The Orleans Parish jail's Temporary Detention Center, prior to renovations. (City of New Orleans)

In a federal court filing on Monday, attorneys for the city of New Orleans said that renovations  of a jail facility known as the Temporary Detention Center were complete and that “keys have been turned over” to the Orleans Parish Sheriff’s Office. The renovations cost $6.2 million to complete, according to the city’s filing.

The purpose of the renovations was to provide a space to temporarily accommodate New Orleans detainees with acute mental illness, who have been sent to Elayn Hunt Correctional Center, a state prison in St. Gabriel, since 2014 — but it is unclear when exactly the detainees from Hunt will be transferred back to New Orleans.

The Louisiana Department of Corrections has generally suspended transfers of detainees due to COVID-19, but some transfers have continued to take place by special request


Officials from the DOC and the Sheriff’s Office did not respond to requests for comment from The Lens.

The renovation began after the Department of Corrections informed the Sheriff’s Office, early last year, that it would no longer house detainees in OPSO custody at Elayn Hunt. According to the Sheriff’s Office, along with other parties to a long-running federal consent decree — meant to bring the notorious jail into compliance with the U.S. Constitution — the main jail building is not equipped for them, leaving nowhere else to house them.

U.S. District Judge Lance Africk, who presides over the consent decree case, told the city and the Sheriff’s Office to come up with a solution for where to house those detainees. 

The two-part plan agreed upon by the city and the Sheriff’s Office was to renovate the Temporary Detention Center as a stop-gap measure to hold the detainees while a more permanent facility, known as Phase III, was being built. 

In March 2019, Africk ordered the parties to move forward with their plan.

But while the completion of TDC renovations has satisfied the first part of that plan, and provided a temporary solution for housing those detainees, the fate of Phase III has become less certain in recent months. 

For over a year  the city was complying with the order to build Phase III, and provided regular updates to the judge. The city hired an architect, and moved forward with programing and construction plans. In April, the city estimated that Phase III would be completed in the summer of 2022.

But in late May the city abruptly halted work on the facility, claiming that it was too expensive, and that given a declining jail population and improved medical and mental health care at the jail, it was unnecessary. In a court filing, the city asked the federal judge for permission to abandon Phase III plans altogether.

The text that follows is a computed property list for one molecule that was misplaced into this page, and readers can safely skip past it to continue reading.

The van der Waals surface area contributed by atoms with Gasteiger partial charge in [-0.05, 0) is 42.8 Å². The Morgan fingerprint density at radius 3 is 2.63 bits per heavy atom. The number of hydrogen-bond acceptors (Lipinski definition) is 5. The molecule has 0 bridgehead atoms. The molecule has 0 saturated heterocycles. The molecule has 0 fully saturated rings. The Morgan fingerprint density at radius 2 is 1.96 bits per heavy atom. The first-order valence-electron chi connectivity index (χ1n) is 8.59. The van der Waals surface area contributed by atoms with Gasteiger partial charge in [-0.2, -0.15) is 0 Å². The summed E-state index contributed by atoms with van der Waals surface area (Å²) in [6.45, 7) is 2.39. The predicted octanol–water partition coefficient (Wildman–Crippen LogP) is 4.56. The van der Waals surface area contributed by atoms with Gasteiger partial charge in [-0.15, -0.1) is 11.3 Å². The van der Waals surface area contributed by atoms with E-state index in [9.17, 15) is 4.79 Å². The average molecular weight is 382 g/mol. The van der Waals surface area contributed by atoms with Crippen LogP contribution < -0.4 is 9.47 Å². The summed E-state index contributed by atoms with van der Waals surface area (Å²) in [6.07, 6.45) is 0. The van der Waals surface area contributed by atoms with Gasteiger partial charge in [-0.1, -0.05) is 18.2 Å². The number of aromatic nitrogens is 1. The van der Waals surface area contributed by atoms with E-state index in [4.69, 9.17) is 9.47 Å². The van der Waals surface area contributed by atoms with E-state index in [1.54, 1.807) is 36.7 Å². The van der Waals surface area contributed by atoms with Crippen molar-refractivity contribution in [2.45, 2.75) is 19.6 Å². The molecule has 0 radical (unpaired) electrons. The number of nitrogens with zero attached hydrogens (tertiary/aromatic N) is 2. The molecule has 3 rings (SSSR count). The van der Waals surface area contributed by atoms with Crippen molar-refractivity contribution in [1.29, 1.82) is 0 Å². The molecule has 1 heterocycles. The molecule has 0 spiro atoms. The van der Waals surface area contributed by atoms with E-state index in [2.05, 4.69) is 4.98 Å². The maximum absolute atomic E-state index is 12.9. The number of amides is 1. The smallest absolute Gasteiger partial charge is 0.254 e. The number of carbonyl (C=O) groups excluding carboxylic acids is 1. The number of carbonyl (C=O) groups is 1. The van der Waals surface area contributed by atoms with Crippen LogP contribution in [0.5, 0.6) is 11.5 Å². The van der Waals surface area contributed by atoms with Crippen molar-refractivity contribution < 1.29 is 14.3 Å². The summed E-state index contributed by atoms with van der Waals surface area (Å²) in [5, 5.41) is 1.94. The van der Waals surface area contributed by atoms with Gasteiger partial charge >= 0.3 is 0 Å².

In its initial filings, the city did not propose any alternatives for where to house permanently house the inmates. A city official told reporters that the TDC would be sufficient until at least 2022.

More recently, lawyers for the city have suggested the possibility that further renovations of TDC, or a retrofit of a single floor of the main jail building, could be permanent solutions. They have also argued that under federal law, a judge does not have the authority to mandate the construction of a new jail building.

But all the other parties in the consent decree lawsuit have come out against the city’s attempt to halt Phase III construction. The Department of Justice and civil rights attorneys representing jail inmates have argued that mental health care is still a problem, and that structural deficiencies in the current jail make constitutional care impossible. OPSO has argued that renovations of the TDC or the current jail are unworkable solutions.

Meanwhile, the city and advocacy groups have been discussing possible solutions, including developing more robust emergency mental health care options outside of the jail.

A hearing on the city’s request to stop work on Phase III has been scheduled for Oct. 5. It is unclear if it will be held in person or via videoconference, but a judge has said that it will be open to the public. 

Nicholas Chrastil

Nicholas Chrastil covers criminal justice for The Lens. As a freelancer, his work has appeared in Slate, Undark, Mother Jones, and the Atavist, among other outlets. Chrastil has a master's degree in mass...